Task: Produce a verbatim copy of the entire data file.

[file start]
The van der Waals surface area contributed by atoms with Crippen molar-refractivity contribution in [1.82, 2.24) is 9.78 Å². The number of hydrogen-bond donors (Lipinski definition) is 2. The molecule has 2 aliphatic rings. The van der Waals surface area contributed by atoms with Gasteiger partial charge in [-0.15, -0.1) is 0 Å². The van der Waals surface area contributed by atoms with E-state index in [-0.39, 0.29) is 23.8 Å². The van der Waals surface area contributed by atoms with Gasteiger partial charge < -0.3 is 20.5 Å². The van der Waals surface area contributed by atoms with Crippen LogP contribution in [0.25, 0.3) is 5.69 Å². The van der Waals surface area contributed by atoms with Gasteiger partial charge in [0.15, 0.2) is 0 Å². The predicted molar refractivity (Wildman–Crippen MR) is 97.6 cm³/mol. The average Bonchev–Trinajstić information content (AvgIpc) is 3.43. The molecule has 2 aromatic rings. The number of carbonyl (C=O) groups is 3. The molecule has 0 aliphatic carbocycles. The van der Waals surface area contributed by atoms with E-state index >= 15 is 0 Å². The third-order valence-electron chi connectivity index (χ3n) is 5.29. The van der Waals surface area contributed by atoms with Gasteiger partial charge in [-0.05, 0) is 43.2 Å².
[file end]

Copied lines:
The van der Waals surface area contributed by atoms with Crippen molar-refractivity contribution in [1.82, 2.24) is 9.78 Å². The number of hydrogen-bond donors (Lipinski definition) is 2. The molecule has 2 aliphatic rings. The van der Waals surface area contributed by atoms with Gasteiger partial charge in [-0.15, -0.1) is 0 Å². The van der Waals surface area contributed by atoms with E-state index in [-0.39, 0.29) is 23.8 Å². The van der Waals surface area contributed by atoms with Gasteiger partial charge < -0.3 is 20.5 Å². The van der Waals surface area contributed by atoms with Crippen LogP contribution in [0.25, 0.3) is 5.69 Å². The van der Waals surface area contributed by atoms with Gasteiger partial charge in [0.15, 0.2) is 0 Å². The predicted molar refractivity (Wildman–Crippen MR) is 97.6 cm³/mol. The average Bonchev–Trinajstić information content (AvgIpc) is 3.43. The molecule has 2 aromatic rings. The number of carbonyl (C=O) groups is 3. The molecule has 0 aliphatic carbocycles. The van der Waals surface area contributed by atoms with E-state index >= 15 is 0 Å². The third-order valence-electron chi connectivity index (χ3n) is 5.29. The van der Waals surface area contributed by atoms with Gasteiger partial charge in [-0.05, 0) is 43.2 Å².